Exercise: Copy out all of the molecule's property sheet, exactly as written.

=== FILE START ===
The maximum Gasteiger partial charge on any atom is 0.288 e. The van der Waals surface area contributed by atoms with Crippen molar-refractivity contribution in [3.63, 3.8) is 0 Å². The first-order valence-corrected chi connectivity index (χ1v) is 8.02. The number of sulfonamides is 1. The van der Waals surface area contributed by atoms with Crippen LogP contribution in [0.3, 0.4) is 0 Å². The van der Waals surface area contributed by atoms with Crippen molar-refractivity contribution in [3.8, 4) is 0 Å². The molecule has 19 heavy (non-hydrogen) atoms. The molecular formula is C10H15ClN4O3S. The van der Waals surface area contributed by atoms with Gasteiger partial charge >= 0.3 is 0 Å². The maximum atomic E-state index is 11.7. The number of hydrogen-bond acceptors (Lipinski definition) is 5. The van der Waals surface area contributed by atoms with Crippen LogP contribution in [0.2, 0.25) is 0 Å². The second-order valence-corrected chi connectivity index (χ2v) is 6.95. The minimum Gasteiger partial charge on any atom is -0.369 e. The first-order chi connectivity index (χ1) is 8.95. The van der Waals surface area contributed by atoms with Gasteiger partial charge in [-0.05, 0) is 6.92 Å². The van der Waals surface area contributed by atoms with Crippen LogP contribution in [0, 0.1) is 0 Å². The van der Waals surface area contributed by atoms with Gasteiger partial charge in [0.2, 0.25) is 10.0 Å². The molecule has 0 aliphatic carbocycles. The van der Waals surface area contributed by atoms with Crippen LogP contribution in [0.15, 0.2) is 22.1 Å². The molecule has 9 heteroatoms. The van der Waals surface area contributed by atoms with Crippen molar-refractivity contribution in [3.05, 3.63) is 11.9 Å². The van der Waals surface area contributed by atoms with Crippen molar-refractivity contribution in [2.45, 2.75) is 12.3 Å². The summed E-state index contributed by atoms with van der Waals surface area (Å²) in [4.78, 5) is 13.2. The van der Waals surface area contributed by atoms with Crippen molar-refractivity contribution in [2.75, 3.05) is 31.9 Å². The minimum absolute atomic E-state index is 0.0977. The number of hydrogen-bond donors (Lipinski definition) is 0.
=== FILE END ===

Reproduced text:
The maximum Gasteiger partial charge on any atom is 0.288 e. The van der Waals surface area contributed by atoms with Crippen molar-refractivity contribution in [3.63, 3.8) is 0 Å². The first-order valence-corrected chi connectivity index (χ1v) is 8.02. The number of sulfonamides is 1. The van der Waals surface area contributed by atoms with Crippen LogP contribution in [0.3, 0.4) is 0 Å². The van der Waals surface area contributed by atoms with Crippen molar-refractivity contribution in [3.8, 4) is 0 Å². The molecule has 19 heavy (non-hydrogen) atoms. The molecular formula is C10H15ClN4O3S. The van der Waals surface area contributed by atoms with Gasteiger partial charge >= 0.3 is 0 Å². The maximum atomic E-state index is 11.7. The number of hydrogen-bond acceptors (Lipinski definition) is 5. The van der Waals surface area contributed by atoms with Crippen LogP contribution in [0.2, 0.25) is 0 Å². The second-order valence-corrected chi connectivity index (χ2v) is 6.95. The minimum Gasteiger partial charge on any atom is -0.369 e. The first-order chi connectivity index (χ1) is 8.95. The van der Waals surface area contributed by atoms with Gasteiger partial charge in [-0.05, 0) is 6.92 Å². The van der Waals surface area contributed by atoms with Crippen LogP contribution in [0, 0.1) is 0 Å². The van der Waals surface area contributed by atoms with Gasteiger partial charge in [0.2, 0.25) is 10.0 Å². The molecule has 0 aliphatic carbocycles. The van der Waals surface area contributed by atoms with Crippen LogP contribution in [0.15, 0.2) is 22.1 Å². The molecule has 9 heteroatoms. The van der Waals surface area contributed by atoms with Crippen molar-refractivity contribution in [3.05, 3.63) is 11.9 Å². The van der Waals surface area contributed by atoms with Crippen molar-refractivity contribution in [2.45, 2.75) is 12.3 Å². The summed E-state index contributed by atoms with van der Waals surface area (Å²) in [4.78, 5) is 13.2. The van der Waals surface area contributed by atoms with Crippen molar-refractivity contribution in [2.75, 3.05) is 31.9 Å². The minimum absolute atomic E-state index is 0.0977. The number of hydrogen-bond donors (Lipinski definition) is 0.